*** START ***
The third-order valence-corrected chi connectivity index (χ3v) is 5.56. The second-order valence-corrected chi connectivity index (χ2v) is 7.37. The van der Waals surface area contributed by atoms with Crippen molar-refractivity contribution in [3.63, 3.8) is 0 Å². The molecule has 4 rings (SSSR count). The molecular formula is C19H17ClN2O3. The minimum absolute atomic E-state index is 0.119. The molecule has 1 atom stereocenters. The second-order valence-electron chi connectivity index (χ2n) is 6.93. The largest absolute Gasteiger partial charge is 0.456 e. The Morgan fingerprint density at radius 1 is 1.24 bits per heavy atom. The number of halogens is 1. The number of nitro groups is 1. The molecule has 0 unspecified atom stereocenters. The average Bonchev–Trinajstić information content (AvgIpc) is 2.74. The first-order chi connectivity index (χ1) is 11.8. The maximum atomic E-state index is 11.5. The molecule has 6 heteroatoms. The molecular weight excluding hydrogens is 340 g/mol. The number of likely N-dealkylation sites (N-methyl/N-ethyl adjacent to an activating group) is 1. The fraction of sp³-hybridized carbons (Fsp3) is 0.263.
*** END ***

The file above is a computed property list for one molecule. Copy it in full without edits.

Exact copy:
The third-order valence-corrected chi connectivity index (χ3v) is 5.56. The second-order valence-corrected chi connectivity index (χ2v) is 7.37. The van der Waals surface area contributed by atoms with Crippen molar-refractivity contribution in [3.63, 3.8) is 0 Å². The molecule has 4 rings (SSSR count). The molecular formula is C19H17ClN2O3. The minimum absolute atomic E-state index is 0.119. The molecule has 1 atom stereocenters. The second-order valence-electron chi connectivity index (χ2n) is 6.93. The largest absolute Gasteiger partial charge is 0.456 e. The Morgan fingerprint density at radius 1 is 1.24 bits per heavy atom. The number of halogens is 1. The number of nitro groups is 1. The molecule has 0 unspecified atom stereocenters. The average Bonchev–Trinajstić information content (AvgIpc) is 2.74. The first-order chi connectivity index (χ1) is 11.8. The maximum atomic E-state index is 11.5. The molecule has 6 heteroatoms. The molecular weight excluding hydrogens is 340 g/mol. The number of likely N-dealkylation sites (N-methyl/N-ethyl adjacent to an activating group) is 1. The fraction of sp³-hybridized carbons (Fsp3) is 0.263.